Session 7B.4 Convection and Appalachian cold-air damming

Wednesday, 3 June 2009: 8:45 AM
Grand Ballroom West (DoubleTree Hotel & EMC - Downtown, Omaha)
Adam K. Baker, North Carolina State Univ., Raleigh, NC; and G. M. Lackmann

Presentation PDF (330.0 kB)

In the southeastern U.S., cold-air damming (CAD) is a common occurrence to the east of the Appalachian Mountains, especially during the cool season. During CAD events, a shallow surge of cold air can extend as far southward as central Georgia and persist for several days before erosion occurs. In addition to an influence on the climatology of winter weather, in some situations CAD can also significantly influence the environment for convective storms. When sufficient instability is present in the ambient atmosphere, the shear environment at the periphery of the cold dome has been hypothesized to enhance the possibility of severe convection. Operational forecasters are aware of this influence, and place great importance on the shear and instability environments along or near the cold-dome boundary, or “wedge front”. The objectives of this research are to clarify and quantify the CAD cold dome influence on convection and the convective environment. Specifically, our goal is to isolate conditions in which the presence of the cold dome sufficiently alters convective storm structure and intensity. Accordingly, we examine changes in stability, shear, and lower-tropospheric lift associated with the CAD wedge front through use of numerical experiments with the Weather Research and Forecasting (WRF) model.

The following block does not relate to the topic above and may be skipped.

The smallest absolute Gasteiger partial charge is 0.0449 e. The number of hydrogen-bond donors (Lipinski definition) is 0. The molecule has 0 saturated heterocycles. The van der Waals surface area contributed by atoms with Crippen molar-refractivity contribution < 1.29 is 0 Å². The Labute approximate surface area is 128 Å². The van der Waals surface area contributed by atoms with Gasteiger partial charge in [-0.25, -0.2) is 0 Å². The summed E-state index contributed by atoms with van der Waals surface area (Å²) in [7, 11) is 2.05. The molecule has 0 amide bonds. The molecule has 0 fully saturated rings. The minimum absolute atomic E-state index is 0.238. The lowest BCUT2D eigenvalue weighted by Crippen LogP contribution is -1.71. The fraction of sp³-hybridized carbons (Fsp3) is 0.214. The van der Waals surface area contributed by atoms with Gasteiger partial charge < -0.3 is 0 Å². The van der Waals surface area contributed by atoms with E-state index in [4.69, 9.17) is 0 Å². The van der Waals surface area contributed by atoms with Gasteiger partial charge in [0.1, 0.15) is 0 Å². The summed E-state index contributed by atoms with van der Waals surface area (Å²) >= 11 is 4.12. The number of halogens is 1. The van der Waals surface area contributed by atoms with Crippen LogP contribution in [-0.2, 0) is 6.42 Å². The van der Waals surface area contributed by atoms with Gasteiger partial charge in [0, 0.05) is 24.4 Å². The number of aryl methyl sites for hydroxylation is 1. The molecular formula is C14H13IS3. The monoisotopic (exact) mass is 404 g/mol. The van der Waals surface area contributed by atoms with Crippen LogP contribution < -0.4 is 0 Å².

A dataset of active wedge-front convection events was assembled. A representative event, characterized by a relatively strong cold dome, took place on 20 March 2003. The WRF model is used to simulate this event with (i) unmodified terrain and (ii) flattened terrain in order to quantify differences in the convective environment in the presence or absence of CAD.

Simulations indicate that the cold dome significantly alters lower-tropospheric lift and shear. While higher resolution model simulations and observational analyses are needed to determine the detailed mechanisms at work on the convective scale, these results indicate that the region of convective triggering is determined by the location of the wedge front, and that shear increases of up to 30 kts and storm relative helicity increases of up to 600 m2s-2 are attributable to the presence of the cold dome. Ultimately the aim is to gain insight as to how the presence of a wedge front should be considered in forecasting convection in an operational setting.

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